Language: Old English
Origin: smæl


1 adjective
Related topics: Letters and punctuation
small1 S1 W1 comparative smaller, superlative smallest


not large in size or amount:
a small piece of paper
a small car
a small town
a small dark woman
The T-shirt was too small for him.
The sweater comes in three sizes - small, medium and large.
Only a relatively small number of people were affected.
a small amount of money
A much smaller proportion of women are employed in senior positions.

not important

a small problem, job, mistake etc is not important or does not have a large effect [= minor]:
We may have to make a few small changes.
There's been a small problem.
There's only a small difference between them.
It was good to feel we had helped in some small way.

no small degree/achievement/task etc

a large degree, achievement etc:
The success of the project is due in no small measure to the work of Dr Peterson.
That is no small achievement in the circumstances.


a small child is young:
She has three small children.
I've known him since he was a small boy.

small business/firm/farmer etc

B a business that does not involve large amounts of money or does not employ a large number of people:
grants for small businesses


SLA small letters are letters in the form a, b, c etc rather than A, B, C etc [= lower case; ≠ capital]

conservative with a small 'c'/democrat with a small 'd' etc

informal someone who believes in the principles you have mentioned, but does not belong to an organized group or political party


a small voice is quiet and soft:
'What about me?' she asked in a small voice.

look/feel small

to seem or feel stupid, unimportant, or ashamed:
She jumped at any opportunity to make me look small.

(it's a) small world

especially spoken used to express surprise when you unexpectedly meet someone you know or find out that someone has an unexpected connection to you:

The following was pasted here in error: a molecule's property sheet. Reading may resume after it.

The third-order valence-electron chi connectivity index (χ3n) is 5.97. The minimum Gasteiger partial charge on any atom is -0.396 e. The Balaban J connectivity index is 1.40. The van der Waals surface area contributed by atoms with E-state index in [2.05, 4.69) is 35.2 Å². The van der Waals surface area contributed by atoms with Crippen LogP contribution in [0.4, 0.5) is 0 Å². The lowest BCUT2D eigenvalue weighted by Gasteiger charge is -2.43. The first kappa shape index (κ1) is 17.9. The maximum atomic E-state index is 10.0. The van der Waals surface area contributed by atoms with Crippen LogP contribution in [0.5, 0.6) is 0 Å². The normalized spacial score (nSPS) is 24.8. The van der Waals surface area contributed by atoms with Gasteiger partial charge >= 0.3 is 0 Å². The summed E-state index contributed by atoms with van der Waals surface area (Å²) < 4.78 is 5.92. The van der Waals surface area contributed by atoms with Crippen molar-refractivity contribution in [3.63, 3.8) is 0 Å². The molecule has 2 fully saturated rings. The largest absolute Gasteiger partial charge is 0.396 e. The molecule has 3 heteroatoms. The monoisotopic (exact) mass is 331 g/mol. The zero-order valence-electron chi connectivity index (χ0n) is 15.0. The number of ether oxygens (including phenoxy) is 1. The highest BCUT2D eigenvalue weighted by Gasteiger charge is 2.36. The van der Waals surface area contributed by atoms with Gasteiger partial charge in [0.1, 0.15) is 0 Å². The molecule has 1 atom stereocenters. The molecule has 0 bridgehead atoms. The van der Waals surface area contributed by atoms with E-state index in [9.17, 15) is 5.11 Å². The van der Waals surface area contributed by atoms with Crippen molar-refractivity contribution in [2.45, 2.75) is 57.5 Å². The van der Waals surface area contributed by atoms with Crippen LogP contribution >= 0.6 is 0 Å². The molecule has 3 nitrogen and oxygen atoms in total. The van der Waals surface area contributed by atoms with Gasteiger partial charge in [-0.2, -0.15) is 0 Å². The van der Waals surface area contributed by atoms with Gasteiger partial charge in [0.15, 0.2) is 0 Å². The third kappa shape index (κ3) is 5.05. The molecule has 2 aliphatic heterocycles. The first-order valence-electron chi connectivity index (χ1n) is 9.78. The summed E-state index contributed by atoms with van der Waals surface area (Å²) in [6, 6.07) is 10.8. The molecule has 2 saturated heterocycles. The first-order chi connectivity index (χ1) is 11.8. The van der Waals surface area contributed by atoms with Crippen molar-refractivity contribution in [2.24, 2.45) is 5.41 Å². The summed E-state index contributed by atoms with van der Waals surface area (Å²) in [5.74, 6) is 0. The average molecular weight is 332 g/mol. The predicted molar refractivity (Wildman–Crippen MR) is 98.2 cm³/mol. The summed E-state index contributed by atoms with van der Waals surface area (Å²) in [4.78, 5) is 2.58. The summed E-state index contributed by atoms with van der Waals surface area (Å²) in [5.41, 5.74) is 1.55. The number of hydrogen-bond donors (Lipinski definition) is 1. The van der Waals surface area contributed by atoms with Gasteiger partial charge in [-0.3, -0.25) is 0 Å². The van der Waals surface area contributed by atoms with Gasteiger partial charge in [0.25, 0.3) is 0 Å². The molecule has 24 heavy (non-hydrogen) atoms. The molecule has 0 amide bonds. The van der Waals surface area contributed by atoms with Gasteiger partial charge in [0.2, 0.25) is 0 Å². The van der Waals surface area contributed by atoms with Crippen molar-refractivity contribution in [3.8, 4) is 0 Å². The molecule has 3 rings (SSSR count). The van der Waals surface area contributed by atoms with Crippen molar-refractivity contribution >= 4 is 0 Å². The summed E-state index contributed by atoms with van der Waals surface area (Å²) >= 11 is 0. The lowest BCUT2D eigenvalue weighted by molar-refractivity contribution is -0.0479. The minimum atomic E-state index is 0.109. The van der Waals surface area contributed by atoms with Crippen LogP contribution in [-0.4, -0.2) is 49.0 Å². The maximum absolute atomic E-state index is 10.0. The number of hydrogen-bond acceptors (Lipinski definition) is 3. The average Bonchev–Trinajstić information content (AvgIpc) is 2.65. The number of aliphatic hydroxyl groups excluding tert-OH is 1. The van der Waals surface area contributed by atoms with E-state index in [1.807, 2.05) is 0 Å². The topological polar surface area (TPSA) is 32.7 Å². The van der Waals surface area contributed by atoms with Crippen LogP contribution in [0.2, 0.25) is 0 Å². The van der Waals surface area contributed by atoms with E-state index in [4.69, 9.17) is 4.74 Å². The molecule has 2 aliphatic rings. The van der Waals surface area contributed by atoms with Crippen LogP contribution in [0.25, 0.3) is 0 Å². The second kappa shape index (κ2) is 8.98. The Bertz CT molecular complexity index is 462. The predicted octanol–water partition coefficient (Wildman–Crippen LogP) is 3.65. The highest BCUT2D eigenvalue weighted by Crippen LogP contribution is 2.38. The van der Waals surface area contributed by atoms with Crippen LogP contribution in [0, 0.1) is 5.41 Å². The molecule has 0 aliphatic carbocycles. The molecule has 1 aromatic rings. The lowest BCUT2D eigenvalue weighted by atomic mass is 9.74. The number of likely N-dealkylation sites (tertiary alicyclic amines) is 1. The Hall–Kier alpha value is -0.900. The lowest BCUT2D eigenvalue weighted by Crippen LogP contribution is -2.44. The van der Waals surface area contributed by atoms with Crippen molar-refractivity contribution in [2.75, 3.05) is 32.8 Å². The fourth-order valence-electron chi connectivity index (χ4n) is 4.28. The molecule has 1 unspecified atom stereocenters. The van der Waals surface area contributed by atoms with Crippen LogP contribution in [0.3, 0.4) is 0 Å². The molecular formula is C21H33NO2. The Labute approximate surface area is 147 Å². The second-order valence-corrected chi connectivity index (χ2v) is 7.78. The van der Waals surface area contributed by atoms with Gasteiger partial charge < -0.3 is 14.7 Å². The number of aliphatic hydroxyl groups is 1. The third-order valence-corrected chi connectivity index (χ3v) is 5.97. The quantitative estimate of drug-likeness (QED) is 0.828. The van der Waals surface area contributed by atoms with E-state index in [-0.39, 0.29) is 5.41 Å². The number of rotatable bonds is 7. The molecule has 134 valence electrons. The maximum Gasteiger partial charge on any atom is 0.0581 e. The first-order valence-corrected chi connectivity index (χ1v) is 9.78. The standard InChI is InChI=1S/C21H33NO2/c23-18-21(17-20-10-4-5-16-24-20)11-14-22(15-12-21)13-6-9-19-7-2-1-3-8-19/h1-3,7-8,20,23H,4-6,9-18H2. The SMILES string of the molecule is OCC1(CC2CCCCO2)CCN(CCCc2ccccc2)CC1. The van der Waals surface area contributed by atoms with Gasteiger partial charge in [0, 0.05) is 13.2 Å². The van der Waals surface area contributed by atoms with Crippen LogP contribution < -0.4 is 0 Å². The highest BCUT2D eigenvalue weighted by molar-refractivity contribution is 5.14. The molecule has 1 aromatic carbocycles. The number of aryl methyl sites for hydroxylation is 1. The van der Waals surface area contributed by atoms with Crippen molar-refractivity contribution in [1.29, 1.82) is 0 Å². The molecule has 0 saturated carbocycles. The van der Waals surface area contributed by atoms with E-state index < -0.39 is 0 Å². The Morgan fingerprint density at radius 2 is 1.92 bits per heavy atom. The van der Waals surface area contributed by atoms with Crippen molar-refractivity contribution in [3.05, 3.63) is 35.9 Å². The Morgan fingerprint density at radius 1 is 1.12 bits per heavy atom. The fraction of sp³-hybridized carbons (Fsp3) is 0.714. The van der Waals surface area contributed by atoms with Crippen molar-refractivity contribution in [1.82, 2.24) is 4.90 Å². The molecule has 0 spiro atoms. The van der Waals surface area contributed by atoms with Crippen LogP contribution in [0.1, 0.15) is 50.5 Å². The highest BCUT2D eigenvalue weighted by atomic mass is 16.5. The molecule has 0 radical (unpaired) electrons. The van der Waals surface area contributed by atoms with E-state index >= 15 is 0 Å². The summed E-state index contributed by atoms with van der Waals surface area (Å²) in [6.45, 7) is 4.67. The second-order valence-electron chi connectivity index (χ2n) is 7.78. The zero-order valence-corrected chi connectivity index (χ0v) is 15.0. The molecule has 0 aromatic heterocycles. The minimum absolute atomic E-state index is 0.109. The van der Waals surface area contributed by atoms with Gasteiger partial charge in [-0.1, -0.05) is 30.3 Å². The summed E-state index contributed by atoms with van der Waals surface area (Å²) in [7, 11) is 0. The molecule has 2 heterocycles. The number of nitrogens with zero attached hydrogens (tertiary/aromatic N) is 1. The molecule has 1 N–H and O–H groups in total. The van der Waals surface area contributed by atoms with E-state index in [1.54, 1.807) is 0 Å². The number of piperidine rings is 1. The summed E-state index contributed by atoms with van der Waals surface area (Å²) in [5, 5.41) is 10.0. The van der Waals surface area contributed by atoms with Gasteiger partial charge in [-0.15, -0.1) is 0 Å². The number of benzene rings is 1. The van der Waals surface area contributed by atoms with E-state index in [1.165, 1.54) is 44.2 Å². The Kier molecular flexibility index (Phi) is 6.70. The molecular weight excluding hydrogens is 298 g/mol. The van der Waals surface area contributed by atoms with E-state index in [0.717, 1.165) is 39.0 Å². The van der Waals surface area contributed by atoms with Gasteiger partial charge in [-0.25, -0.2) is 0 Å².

Did you know David went to school with my brother? It's a small world, isn't it?

a small fortune

a large amount of money
cost/spend/pay a small fortune
It must have cost him a small fortune.

small change

coins of low value:
I didn't have any small change for the parking meter.

be thankful/grateful for small mercies/favours

to be pleased that a bad situation is not even worse:
She wasn't too badly hurt, so we should be thankful for small mercies.

the small hours

also the wee small hours British English the early morning hours, between about one and four o'clock
in/into the small hours
He finally fell exhausted into bed in the small hours.
The party continued into the wee small hours.

small arms

guns that you hold with one or both hands when firing them

something is small potatoes

also something is small beer British English informal used to say that someone or something is not important, especially when compared to other people or things:
Even with £10,000 to invest, you are still small beer for most investment managers.
small adverb:
He writes so small I can't read it.
smallness noun [uncountable]

small, little
Small is a very general word for talking about the size of something a small village a small man He had small brown eyes. The envelope was too small. Do you have this shirt in a smaller size?Little is used, especially in spoken English, to show how you feel about someone or something small, for example to show that you like them, dislike them, or feel sorry for them What lovely little cakes! her horrid little dog!! You can say 'smaller' or 'smallest', but do not say 'littler' or 'littlest' Her feet are even smaller (NOT littler/more little) than mine.!! You can use words like 'quite', 'very' and 'too' in front of small, but do not use them with little a very small car (NOT very little car)

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